Do any of you Cleveland Indians fans from the 1950s and maybe even before that, remember the flags that flew atop Municipal Stadium? This was years before the American and National Leagues were divided into divisions and the team that had the best record played in the World Series.
I recall the flags were changed on a daily basis, if necessary. The flags represented every team in baseball and the American League-leading team was placed in left-center field, with the remaining seven teams were set, in order back toward the left-field foul pole. The same was done with the National League teams down the right-field line. In those days, if there was a home game, a Chief Wahoo flag was placed on the flag pole of the Terminal Tower, and if there was a Sunday doubleheader, there would be two Chief Wahoo flags.
The people who lived near the Levine estate at Wilmington and Miramar roads in South Euclid didn’t need to be told if the Indians were still in the hunt for a pennant usually won by the New York Yankees, who dominated the '50s – except for 1954 when Cleveland set the record for most games won with 111 before being swept by the New York Giants and the Chicago White Sox in 1959.
Al Lopez managed each of those pennant-winning teams. What those people saw was similar to the swallows coming to Capistrano or buzzards to Hinckley. No matter how hot it was, as soon as my brothers, Stu and Billy, and I determined the Tribe was out of it, the football came out of the basement. Touch football games were a daily activity on the street.
I was reminded of this yearly routine last weekend when the Indians lost two of three to the Central Division-leading Minnesota Twins at Progressive Field, where more than 90,000 Tribe fans showed up for the festivities. This homestand, also featuring the hapless Tigers and Royals, was the last chance for the Indians to win back their fans and find some new ones before the Cleveland Browns open the 2019 training camp in Berea.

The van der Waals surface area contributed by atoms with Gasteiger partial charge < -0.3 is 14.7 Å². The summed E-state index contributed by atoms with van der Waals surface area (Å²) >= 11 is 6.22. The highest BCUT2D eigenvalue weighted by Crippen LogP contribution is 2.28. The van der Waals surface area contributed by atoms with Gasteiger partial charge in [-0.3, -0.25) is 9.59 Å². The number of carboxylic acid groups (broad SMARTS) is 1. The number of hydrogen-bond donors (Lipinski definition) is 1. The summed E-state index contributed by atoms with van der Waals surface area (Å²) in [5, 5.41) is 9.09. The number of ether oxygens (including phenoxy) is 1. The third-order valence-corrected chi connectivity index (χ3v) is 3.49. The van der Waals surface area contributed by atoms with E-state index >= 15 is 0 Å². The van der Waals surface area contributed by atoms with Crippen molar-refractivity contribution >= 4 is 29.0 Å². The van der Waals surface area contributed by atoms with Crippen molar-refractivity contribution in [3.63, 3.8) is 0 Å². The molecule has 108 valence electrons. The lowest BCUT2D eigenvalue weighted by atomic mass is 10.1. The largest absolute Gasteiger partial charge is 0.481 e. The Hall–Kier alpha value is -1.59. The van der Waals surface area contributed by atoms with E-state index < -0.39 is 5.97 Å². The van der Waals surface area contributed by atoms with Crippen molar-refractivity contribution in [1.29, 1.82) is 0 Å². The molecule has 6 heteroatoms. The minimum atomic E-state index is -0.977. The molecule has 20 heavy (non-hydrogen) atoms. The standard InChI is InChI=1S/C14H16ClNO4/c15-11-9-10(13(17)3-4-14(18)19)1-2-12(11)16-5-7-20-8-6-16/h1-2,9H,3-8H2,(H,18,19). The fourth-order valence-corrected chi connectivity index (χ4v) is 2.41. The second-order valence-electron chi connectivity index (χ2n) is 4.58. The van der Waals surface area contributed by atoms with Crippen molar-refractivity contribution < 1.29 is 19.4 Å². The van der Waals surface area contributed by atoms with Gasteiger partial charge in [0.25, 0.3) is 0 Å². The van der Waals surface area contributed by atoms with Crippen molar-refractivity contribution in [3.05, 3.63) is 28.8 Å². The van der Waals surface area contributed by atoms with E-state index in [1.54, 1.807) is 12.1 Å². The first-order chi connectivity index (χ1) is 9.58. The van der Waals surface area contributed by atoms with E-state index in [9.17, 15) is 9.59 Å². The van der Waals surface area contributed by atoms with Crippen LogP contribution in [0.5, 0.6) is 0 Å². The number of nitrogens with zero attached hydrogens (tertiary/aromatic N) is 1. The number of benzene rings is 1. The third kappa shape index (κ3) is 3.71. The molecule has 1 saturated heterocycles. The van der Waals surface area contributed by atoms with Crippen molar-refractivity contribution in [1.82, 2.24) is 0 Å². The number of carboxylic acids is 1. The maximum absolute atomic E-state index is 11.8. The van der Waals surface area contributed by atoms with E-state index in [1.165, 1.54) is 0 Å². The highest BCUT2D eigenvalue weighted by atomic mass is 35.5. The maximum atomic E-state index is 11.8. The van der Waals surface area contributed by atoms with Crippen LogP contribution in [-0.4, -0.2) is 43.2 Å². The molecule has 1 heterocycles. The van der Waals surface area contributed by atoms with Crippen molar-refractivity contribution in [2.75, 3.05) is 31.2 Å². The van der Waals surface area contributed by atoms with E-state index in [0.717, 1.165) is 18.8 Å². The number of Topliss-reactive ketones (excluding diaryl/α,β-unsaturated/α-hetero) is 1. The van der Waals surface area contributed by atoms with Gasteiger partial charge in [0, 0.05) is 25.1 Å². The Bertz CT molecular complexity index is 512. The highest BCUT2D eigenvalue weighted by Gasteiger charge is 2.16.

The atmosphere around the Browns has not been at this level since the Bernie Kosar era in the mid- to late '80s. And rightfully so. This year’s Browns are the trendy favorite to go far into the postseason, even though division foes Pittsburgh and Baltimore are still good teams, and Kansas City, the Los Angeles Chargers and Indianapolis are still legitimate teams standing in the way of the Browns. Oh yeah, the New England Patriots figure to be really good, too.
Know what I don’t hear much of over the years? The Patriots are in a division with Buffalo, Miami and the New York Jets, basically giving them five or six automatic wins each season since coach Bill Belichick and quarterback Tom Brady became such good buddies. But I digress.
After the Indians finish the current homestand, they will have three more games in Minnesota. If this were in the '50s or '60s, the Levine boys wouldn’t think about breaking out the football until after that series. By that time, the Browns’ exhibition season will be underway, and the fun will be just beginning.